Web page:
Mid-scale organizations, on the other hand, run into the issue of limited resources and competing priorities. They do not perform as well against their customer experience performance expectations as their smaller or larger peers tend to do. This may be the result of deprioritizing the customer and blurring accountabilities while building scalable operational systems and concentrating on growth. Until enough scale is established to resource against the customer experience, the focus on customers may play second fiddle to topline drivers.
What Gets Measured Gets Done
Organizations with higher maturity in defining customer-focused KPIs, evaluating performance against them and transparently sharing results (internally and externally) tend to outperform their expectations for customer-centric performance over time. When customer centric performance is made public and considered important to overall business performance, more attention is given to driving customer-centric performance.
In our experience helping clients define and implement effective customer metrics and measurement practices, we’ve seen first-hand how strategically aligned measurements can focus an organization’s efforts on the right activities and initiatives for success. Our data suggests that organizations that formally measure and report against customer experience at the highest levels (e.g., using Net Promoter Score, Likelihood to Recommend or other benchmark metrics) are 2.5 times as likely to overperform or significantly overperform against their expectations.
Taking a deeper look at these organizations through the lens of customer performance measurement maturity reinforces this insight (maturity here isn’t about whether these companies do or don’t measure customer experience; it relates to the degree with which have they built the sophistication and culture to do so across all aspects of their operating model). Roughly 60% of respondents that self-reported as Developing or below in their implementation of customer-focused KPIs performed below their expectations for customer performance. In essence, a failure to robustly measure and monitor customer success often leads to unmet goals. Conversely, 50% of organizations that robustly and comprehensively defined customer-focused metrics and build a culture of customer-centric performance through regular, transparent reporting and discussion exceeded their expectations.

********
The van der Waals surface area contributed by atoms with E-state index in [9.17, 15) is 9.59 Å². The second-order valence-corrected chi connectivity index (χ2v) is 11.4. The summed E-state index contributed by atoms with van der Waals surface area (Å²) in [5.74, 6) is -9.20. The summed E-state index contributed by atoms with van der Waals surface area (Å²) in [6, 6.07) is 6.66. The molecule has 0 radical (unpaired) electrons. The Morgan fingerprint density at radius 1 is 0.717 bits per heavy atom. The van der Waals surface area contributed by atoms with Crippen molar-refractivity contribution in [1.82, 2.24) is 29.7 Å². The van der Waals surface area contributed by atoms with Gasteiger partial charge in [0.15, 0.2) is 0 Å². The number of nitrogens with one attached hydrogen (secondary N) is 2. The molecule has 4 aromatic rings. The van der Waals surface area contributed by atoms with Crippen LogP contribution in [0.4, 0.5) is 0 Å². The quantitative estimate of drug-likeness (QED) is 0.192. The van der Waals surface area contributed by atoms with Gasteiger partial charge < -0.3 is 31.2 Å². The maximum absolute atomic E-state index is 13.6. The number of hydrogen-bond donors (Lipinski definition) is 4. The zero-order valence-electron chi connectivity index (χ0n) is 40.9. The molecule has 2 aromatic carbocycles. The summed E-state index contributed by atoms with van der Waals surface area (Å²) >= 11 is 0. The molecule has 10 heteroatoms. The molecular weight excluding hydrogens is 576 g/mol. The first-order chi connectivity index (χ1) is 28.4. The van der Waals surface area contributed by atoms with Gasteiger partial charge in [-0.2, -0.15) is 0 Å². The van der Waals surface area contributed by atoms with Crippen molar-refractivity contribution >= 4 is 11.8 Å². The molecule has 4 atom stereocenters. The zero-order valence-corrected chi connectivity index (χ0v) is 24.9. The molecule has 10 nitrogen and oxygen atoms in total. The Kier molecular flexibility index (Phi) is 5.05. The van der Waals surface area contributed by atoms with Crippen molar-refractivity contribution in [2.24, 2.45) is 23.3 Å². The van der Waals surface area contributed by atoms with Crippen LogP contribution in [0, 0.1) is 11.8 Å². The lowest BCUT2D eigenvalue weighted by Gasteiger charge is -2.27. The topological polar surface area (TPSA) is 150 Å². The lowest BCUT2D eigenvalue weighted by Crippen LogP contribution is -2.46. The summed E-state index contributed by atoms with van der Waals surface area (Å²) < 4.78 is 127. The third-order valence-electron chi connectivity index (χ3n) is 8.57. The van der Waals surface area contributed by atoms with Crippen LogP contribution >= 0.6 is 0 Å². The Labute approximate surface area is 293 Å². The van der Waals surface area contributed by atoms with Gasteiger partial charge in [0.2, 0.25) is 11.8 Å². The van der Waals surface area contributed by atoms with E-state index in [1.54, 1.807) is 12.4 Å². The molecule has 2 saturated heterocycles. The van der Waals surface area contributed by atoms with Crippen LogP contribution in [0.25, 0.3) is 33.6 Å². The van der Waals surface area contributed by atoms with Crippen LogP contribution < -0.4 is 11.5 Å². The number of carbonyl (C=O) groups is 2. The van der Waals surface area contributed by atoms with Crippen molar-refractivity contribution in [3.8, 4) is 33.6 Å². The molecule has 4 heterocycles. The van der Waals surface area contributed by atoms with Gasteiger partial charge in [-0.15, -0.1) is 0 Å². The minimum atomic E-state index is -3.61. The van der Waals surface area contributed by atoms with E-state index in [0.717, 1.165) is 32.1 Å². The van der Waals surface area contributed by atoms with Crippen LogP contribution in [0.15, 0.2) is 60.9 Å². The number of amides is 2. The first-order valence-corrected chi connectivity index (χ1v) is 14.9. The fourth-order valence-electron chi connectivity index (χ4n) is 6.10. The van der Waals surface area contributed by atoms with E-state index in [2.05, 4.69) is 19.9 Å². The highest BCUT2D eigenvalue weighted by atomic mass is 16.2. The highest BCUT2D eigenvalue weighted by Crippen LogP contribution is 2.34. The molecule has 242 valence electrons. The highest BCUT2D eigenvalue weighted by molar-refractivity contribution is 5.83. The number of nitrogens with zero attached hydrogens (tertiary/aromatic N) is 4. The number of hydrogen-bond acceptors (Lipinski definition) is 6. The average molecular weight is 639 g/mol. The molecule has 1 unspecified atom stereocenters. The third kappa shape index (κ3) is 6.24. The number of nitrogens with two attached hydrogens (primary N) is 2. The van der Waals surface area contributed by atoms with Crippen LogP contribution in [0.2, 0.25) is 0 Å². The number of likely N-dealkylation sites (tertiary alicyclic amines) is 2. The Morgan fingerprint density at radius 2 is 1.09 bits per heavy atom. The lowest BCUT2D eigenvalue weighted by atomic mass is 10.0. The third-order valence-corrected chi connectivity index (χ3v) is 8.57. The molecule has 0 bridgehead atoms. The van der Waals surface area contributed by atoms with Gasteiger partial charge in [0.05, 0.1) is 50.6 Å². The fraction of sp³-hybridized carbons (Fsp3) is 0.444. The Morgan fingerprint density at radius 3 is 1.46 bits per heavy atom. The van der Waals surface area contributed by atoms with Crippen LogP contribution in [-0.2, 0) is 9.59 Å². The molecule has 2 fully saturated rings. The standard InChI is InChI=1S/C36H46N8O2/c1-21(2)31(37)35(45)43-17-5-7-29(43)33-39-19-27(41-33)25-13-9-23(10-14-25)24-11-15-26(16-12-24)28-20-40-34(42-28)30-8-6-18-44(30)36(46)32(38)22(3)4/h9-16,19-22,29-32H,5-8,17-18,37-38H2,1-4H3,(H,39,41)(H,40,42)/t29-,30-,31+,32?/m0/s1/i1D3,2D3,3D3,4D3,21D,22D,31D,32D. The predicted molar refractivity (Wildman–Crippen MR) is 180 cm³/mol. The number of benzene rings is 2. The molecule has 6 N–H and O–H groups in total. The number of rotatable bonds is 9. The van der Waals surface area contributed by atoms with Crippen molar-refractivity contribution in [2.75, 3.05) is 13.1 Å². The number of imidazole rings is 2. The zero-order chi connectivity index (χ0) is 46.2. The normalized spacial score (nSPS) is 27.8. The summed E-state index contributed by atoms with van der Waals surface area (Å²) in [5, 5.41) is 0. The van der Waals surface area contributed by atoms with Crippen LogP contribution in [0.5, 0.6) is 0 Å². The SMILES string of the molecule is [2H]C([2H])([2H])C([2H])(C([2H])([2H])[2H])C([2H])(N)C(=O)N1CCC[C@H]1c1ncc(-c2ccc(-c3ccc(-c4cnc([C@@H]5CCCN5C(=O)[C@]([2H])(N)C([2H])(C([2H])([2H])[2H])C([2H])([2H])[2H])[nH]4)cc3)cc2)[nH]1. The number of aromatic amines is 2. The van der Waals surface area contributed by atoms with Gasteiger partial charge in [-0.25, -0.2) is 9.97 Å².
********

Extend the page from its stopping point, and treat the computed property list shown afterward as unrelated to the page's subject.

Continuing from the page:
Building a customer-centric organization is crucial for sustainable growth in a time of shifting consumer expectations and demands.
Organizations that are mature in establishing a clear customer promise and setting up their business systems to consistently keep it will be more effective at meeting or exceeding customer expectations.
Maintaining rigorous focus on customer experience as an organization scales is important for leaders of growing firms to keep in mind.
The importance of a fully integrated approach to setting strategy, enabling operations and implementing the right management practices to ensure a complete and accurate picture of customer-centric performance cannot be overstated.
Our study remains open and will continue to welcome inputs on an ongoing basis. If you would like to better understand your organization’s customer-centric maturity, please click here to take the 10-minute assessment. After completion, Level5 Strategy will share your confidential dashboard with you, along with comparisons of your results alongside those of other cross-sector leaders.
Efram Lebovits is a Managing Partner with Level5 Strategy and can be reached at email@example.com
Jordan Shapiro is a Principal with Level5 Strategy and can be reached at firstname.lastname@example.org
The authors would also like to thank Joseph Smith, James Hunter and Curtis Janes for contributing to this report.
Appendix: Five Levels of Customer-Centric Maturity
Each of the seven dimensions of customer-centricity comprises a set of competencies that can be assessed along the maturity spectrum. One example, relating to an organization’s maturity in embracing a customer-centric strategic purpose, vision and mission is illustrated below: